23. Qiu Y, Zhu Y, Yu H, Zhou C, Kijlstra A, Yang P. Dynamic DNA Methylation Changes of Tbx21 and Rorc during Experimental Autoimmune Uveitis in Mice. Mediators Inflamm (2018) 2018:9129163. doi: 10.1155/2018/9129163
25. Batista-Gonzalez A, Vidal R, Criollo A, Carreño LJ. New Insights on the Role of Lipid Metabolism in the Metabolic Reprogramming of Macrophages. Front Immunol (2019) 10:2993. doi: 10.3389/fimmu.2019.02993
26. Frommer KW, Schäffler A, Rehart S, Lehr A, Müller-Ladner U, Neumann E. Free fatty acids: potential proinflammatory mediators in rheumatic diseases. Ann Rheum Dis (2015) 74:303–10. doi: 10.1136/annrheumdis-2013-203755
27. Tsoukalas D, Fragoulakis V, Sarandi E, Docea AO, Papakonstaninou E, Tsilimidos G, et al. Targeted Metabolomic Analysis of Serum Fatty Acids for the Prediction of Autoimmune Diseases. Front Mol Biosci (2019) 6:120. doi: 10.3389/fmolb.2019.00120
28. Ahn JK, Kim J, Hwang J, Song J, Kim KH, Cha HS. Potential metabolomic biomarkers for reliable diagnosis of Behcet’s disease using gas chromatography/ time-of-flight-mass spectrometry. Joint Bone Spine (2018) 85:337–43. doi: 10.1016/j.jbspin.2017.05.019
30. Johnson MO, Wolf MM, Madden MZ, Andrejeva G, Sugiura A, Contreras DC, et al. Distinct Regulation of Th17 and Th1 Cell Differentiation by Glutaminase-Dependent Metabolism. Cell (2018) 175:1780–95.e19. doi: 10.1016/j.cell.2018.10.001
31. Ron-Harel N, Ghergurovich JM, Notarangelo G, LaFleur MW, Tsubosaka Y, Sharpe AH, et al. T Cell Activation Depends on Extracellular Alanine. Cell Rep (2019) 28:3011–21.e4. doi: 10.1016/j.celrep.2019.08.034
32. Verhagen FH, Stigter ECA, Pras-Raves ML, Burgering BMT, Imhof SM, Radstake T, et al. Aqueous Humor Analysis Identifies Higher Branched Chain Amino Acid Metabolism as a Marker for Human Leukocyte Antigen-B27 Acute Anterior Uveitis and Disease Activity. Am J Ophthalmol (2019) 198:97–110. doi: 10.1016/j.ajo.2018.10.004
33. Wang H, Zhai R, Sun Q, Wu Y, Wang Z, Fang J, et al. Metabolomic Profile of Posner-Schlossman Syndrome: A Gas Chromatography Time-of-Flight Mass Spectrometry-Based Approach Using Aqueous Humor. Front Pharmacol (2019) 10:1322. doi: 10.3389/fphar.2019.01322
34. Neinast MD, Jang C, Hui S, Murashige DS, Chu Q, Morscher RJ, et al. Quantitative Analysis of the Whole-Body Metabolic Fate of Branched-Chain Amino Acids. Cell Metab (2019) 29:417–29.e4. doi: 10.1016/j.cmet.2018.10.013
35. Zhou J, Tang L, Wang JS. Assessment of the adverse impacts of aflatoxin B(1) on gut-microbiota dependent metabolism in F344 rats. Chemosphere (2019) 217:618–28. doi: 10.1016/j.chemosphere.2018.11.044
38. Santos ALM, Vitório JG, de Paiva MJN, Porto BLS, Guimarães HC, Canuto GAB, et al. Frontotemporal dementia: Plasma metabolomic signature using gas chromatography-mass spectrometry. J Pharm BioMed Anal (2020) 189:113424. doi: 10.1016/j.jpba.2020.113424
40. Koch MW, Ilnytskyy Y, Golubov A, Metz LM, Yong VW, Kovalchuk O. Global transcriptome profiling of mild relapsing-remitting versus primary progressive multiple sclerosis. Eur J Neurol (2018) 25:651–8. doi: 10.1111/ene.13565
41. Geri G, Terrier B, Rosenzwajg M, Wechsler B, Touzot M, Seilhean D, et al. Critical role of IL-21 in modulating TH17 and regulatory T cells in Behçet disease. J Allergy Clin Immunol (2011) 128:655–64. doi: 10.1016/j.jaci.2011.05.029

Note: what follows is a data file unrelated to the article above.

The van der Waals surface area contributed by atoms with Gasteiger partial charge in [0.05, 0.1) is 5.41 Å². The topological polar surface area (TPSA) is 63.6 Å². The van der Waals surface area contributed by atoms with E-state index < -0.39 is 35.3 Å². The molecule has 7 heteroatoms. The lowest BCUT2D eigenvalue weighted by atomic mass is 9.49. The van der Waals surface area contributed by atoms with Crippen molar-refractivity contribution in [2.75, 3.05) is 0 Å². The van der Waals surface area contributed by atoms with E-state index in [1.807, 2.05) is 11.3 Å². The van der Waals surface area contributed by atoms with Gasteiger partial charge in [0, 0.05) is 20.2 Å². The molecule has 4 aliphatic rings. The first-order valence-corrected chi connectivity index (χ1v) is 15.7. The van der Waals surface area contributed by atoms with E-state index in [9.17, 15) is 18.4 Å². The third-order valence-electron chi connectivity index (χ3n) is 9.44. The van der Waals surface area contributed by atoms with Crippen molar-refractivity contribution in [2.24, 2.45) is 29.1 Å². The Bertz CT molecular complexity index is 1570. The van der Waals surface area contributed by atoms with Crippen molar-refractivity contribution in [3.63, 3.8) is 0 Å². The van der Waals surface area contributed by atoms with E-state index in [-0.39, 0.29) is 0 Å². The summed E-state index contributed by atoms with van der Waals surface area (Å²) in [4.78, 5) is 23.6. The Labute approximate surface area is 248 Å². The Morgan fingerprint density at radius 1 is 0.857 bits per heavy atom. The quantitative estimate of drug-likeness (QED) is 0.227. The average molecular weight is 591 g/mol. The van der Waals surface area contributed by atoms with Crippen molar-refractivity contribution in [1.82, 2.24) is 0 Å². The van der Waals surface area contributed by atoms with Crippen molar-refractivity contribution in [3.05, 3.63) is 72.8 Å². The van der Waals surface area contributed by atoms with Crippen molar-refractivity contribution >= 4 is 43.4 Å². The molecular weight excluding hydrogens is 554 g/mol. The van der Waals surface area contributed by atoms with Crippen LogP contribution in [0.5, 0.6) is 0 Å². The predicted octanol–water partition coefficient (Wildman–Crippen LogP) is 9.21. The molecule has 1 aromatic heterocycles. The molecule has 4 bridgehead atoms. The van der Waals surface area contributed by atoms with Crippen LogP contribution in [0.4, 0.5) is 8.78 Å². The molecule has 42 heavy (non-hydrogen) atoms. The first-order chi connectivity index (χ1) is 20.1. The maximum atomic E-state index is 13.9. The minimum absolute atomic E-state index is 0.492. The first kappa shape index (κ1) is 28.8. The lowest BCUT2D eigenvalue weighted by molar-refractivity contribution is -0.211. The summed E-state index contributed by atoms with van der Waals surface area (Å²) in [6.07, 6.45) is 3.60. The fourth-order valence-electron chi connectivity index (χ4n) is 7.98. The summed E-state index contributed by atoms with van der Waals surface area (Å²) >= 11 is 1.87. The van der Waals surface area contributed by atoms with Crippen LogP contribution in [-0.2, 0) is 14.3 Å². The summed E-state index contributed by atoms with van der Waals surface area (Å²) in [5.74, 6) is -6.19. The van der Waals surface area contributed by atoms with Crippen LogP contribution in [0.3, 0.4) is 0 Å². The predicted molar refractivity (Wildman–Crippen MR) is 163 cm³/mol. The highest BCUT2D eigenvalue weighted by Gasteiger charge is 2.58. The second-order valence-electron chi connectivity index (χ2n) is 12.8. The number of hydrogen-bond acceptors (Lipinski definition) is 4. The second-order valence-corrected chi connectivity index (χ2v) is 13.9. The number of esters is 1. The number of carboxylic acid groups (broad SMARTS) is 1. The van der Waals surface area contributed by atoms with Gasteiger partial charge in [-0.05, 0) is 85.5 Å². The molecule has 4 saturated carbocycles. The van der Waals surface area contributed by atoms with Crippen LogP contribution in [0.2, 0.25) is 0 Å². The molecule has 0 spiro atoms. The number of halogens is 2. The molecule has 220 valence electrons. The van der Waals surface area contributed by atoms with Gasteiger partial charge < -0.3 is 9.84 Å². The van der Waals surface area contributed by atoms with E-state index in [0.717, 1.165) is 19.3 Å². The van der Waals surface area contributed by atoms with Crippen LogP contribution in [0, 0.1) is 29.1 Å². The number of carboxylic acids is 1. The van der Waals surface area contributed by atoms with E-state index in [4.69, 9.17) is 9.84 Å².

42. Li F, Yang P, Liu X, Wang C, Hou S, Kijlstra A. Upregulation of interleukin 21 and promotion of interleukin 17 production in chronic or recurrent Vogt-Koyanagi-Harada disease. Arch Ophthalmol (2010) 128:1449–54. doi: 10.1001/archophthalmol.2010.265
43. Bordag N, Klie S, Jürchott K, Vierheller J, Schiewe H, Albrecht V, et al. Glucocorticoid (dexamethasone)-induced metabolome changes in healthy males suggest prediction of response and side effects. Sci Rep (2015) 5:15954. doi: 10.1038/srep15954
44. Zhou X, Liu L, Lan X, Cohen D, Zhang Y, Ravindran AV, et al. Polyunsaturated fatty acids metabolism, purine metabolism and inosine as potential independent diagnostic biomarkers for major depressive disorder in children and adolescents. Mol Psychiatry (2019) 24:1478–88. doi: 10.1038/s41380-018-0047-z
Keywords: Vogt-Koyanagi-Harada disease, Behcet’s disease, metabolomics, pathway, amino acids, fatty acids
Citation: Xu J, Su G, Huang X, Chang R, Chen Z, Ye Z, Cao Q, Kijlstra A and Yang P (2021) Metabolomic Analysis of Aqueous Humor Identifies Aberrant Amino Acid and Fatty Acid Metabolism in Vogt-Koyanagi-Harada and Behcet’s Disease. Front. Immunol. 12:587393. doi: 10.3389/fimmu.2021.587393
Received: 26 July 2020; Accepted: 08 January 2021;
Published: 22 February 2021.
Edited by:Antonio Vitale, University of Siena, Italy
Reviewed by:Ouyang Hui, Jiangxi University of Traditional Chinese Medicine, China
Liqin Ding, Tianjin University of Traditional Chinese Medicine, China
Copyright © 2021 Xu, Su, Huang, Chang, Chen, Ye, Cao, Kijlstra and Yang. This is an open-access article distributed under the terms of the Creative Commons Attribution License (CC BY). The use, distribution or reproduction in other forums is permitted, provided the original author(s) and the copyright owner(s) are credited and that the original publication in this journal is cited, in accordance with accepted academic practice. No use, distribution or reproduction is permitted which does not comply with these terms.
*Correspondence: Peizeng Yang, email@example.com